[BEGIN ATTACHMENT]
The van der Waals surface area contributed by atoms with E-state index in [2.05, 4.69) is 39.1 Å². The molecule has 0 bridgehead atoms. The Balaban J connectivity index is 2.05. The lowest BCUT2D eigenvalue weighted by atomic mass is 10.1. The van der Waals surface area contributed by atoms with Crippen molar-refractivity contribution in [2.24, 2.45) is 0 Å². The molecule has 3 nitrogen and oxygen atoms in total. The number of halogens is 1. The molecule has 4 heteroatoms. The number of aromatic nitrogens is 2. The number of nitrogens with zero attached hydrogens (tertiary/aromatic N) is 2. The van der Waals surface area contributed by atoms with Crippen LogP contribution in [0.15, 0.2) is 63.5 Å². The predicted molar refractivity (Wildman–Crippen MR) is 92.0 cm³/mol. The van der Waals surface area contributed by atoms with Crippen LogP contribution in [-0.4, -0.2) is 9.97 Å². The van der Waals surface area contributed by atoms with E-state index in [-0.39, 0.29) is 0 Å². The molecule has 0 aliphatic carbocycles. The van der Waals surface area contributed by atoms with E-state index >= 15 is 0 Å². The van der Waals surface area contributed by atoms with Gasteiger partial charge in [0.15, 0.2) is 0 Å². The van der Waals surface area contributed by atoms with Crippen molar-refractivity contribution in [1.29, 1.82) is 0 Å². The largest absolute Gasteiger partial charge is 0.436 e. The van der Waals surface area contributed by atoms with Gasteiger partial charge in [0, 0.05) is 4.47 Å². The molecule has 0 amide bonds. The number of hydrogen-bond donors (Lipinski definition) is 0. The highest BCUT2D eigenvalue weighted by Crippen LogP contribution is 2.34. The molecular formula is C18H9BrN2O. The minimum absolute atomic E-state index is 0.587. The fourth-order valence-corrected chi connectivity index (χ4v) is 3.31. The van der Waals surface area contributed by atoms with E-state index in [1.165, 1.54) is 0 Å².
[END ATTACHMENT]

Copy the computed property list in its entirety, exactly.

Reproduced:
The van der Waals surface area contributed by atoms with E-state index in [2.05, 4.69) is 39.1 Å². The molecule has 0 bridgehead atoms. The Balaban J connectivity index is 2.05. The lowest BCUT2D eigenvalue weighted by atomic mass is 10.1. The van der Waals surface area contributed by atoms with Crippen molar-refractivity contribution in [2.24, 2.45) is 0 Å². The molecule has 3 nitrogen and oxygen atoms in total. The number of halogens is 1. The molecule has 4 heteroatoms. The number of aromatic nitrogens is 2. The number of nitrogens with zero attached hydrogens (tertiary/aromatic N) is 2. The van der Waals surface area contributed by atoms with Crippen LogP contribution in [0.15, 0.2) is 63.5 Å². The predicted molar refractivity (Wildman–Crippen MR) is 92.0 cm³/mol. The van der Waals surface area contributed by atoms with Crippen LogP contribution in [-0.4, -0.2) is 9.97 Å². The van der Waals surface area contributed by atoms with E-state index in [-0.39, 0.29) is 0 Å². The molecule has 0 aliphatic carbocycles. The van der Waals surface area contributed by atoms with E-state index >= 15 is 0 Å². The van der Waals surface area contributed by atoms with Gasteiger partial charge in [0.15, 0.2) is 0 Å². The van der Waals surface area contributed by atoms with Crippen molar-refractivity contribution in [1.29, 1.82) is 0 Å². The largest absolute Gasteiger partial charge is 0.436 e. The van der Waals surface area contributed by atoms with Gasteiger partial charge in [0, 0.05) is 4.47 Å². The molecule has 0 amide bonds. The number of hydrogen-bond donors (Lipinski definition) is 0. The highest BCUT2D eigenvalue weighted by Crippen LogP contribution is 2.34. The molecular formula is C18H9BrN2O. The minimum absolute atomic E-state index is 0.587. The fourth-order valence-corrected chi connectivity index (χ4v) is 3.31. The van der Waals surface area contributed by atoms with E-state index in [1.165, 1.54) is 0 Å².